Ka‘ena Point

Ka‘ena Point

An image of Kaʻena Point

Established: 1983


Ka‘ena Point, the westernmost point on O‘ahu, is the site of one of the last intact dune ecosystems in the main Hawaiian Islands. Here, beyond the end of the busy roads of O‘ahu, is an area known since ancient times as leina a ka‘uhane, the leaping place of souls, where the spirits of the recently dead could be reunited with their ancestors. Today, you can walk there among the living: Hawaiian plants and animals that have made the rugged ancient shoreline their home for thousands of years.

The volcano that created the Wai‘anae Mountain Range last erupted over three million years ago. On the narrow western point, the hard volcanic rock shows the mark of a millennia of pounding waves – the carved sea cliffs of Mokule‘ia that rises above Ka‘ena. In the warm surrounding ocean waters, reefs were gradually built up by the countless coral animals, adding to their limestone skeletons, and replacing the parts broken by the thundering surf of Pacific winter storms. The waves churned the broken reef into sand, and created the pale dunes of Ka‘ena.

An image of Kaʻena Point


Dunes such as these were once found on the main Hawaiian Islands, and on them developed ecosystems unique in the world. The plants that found their way from other continents and islands to Hawai‘i did so only very rarely – scientists estimate that one successful colonization occurred every 100,000 years. Those fortunate colonizers found a land of warm, mild climate and many ecological opportunities, and they gave rise to thousands of species. The intense sunlight, low rainfall, strong winds, and salt spray created a challenging environment at Ka‘ena. Yet, many plants and animals were able to thrive here.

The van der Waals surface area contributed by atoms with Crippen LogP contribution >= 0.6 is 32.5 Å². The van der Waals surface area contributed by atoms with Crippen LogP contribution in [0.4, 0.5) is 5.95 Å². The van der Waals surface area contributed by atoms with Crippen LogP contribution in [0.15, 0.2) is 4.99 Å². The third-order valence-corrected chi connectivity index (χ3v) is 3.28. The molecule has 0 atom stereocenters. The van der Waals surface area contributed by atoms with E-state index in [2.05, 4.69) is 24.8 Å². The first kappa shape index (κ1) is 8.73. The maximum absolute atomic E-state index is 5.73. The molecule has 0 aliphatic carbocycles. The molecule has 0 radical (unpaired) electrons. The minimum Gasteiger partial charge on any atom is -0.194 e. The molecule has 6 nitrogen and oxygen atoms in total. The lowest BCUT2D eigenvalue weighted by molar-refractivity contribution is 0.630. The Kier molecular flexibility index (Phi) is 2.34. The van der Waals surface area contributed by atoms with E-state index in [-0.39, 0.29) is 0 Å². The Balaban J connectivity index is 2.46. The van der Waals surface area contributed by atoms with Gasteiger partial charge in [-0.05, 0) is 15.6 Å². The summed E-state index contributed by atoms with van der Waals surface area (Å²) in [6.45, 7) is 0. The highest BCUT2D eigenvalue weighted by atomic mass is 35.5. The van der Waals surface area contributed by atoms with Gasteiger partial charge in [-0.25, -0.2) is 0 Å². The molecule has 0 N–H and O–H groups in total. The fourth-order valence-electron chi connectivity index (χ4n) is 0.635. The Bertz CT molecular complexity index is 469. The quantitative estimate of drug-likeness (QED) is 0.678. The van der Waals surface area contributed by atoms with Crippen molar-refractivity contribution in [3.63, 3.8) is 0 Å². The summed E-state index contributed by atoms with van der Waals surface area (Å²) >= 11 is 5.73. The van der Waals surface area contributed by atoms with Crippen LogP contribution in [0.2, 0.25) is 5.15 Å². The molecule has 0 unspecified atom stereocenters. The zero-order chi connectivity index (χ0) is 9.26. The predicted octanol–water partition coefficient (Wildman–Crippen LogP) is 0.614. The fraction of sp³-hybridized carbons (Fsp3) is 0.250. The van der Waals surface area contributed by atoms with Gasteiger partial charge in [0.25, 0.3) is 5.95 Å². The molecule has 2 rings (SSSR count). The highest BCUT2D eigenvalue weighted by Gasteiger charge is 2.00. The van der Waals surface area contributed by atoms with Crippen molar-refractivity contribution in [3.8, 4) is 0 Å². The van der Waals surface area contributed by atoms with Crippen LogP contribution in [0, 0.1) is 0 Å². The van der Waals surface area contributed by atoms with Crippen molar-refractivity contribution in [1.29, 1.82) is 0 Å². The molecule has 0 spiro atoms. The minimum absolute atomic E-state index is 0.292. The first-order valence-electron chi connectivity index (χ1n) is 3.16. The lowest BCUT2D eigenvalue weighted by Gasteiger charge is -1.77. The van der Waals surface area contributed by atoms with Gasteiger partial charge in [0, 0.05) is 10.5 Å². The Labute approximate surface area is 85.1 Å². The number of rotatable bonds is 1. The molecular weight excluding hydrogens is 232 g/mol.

Unfortunately, these dunes and the native species that live on them have almost entirely been lost to 1500 years of change. This is how long humans have been in the islands. Intact coasts are only found at remote sites, and these last glimpses of the ancient past of Hawai‘i are precious. It was in recognition of this that Ka‘ena Point Natural Area Reserve was established in 1983.

During the winter breeding season, humpback whales will frequent the waters surrounding the point.

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Kaʻena Point virtual tour:


An image of Kaʻena Point
An image of a Laysan albatross at Kaʻena Point
An image of a yellow-faced bee

Some Native Plants and Animals

image of a'ali'i

ʻAʻaliʻi (Dodonaea viscosa)

image of alahe'e

Alaheʻe (Pysdrax odorata)

image of naio

Naio (Myoporum sandwicense var sandwicense)

image of naupaka kahakai

Naupaka kahakai (Scaevola taccada var. taccada)

Learn about: Plants and Animals of Ka‘ena Point

Projects & Plans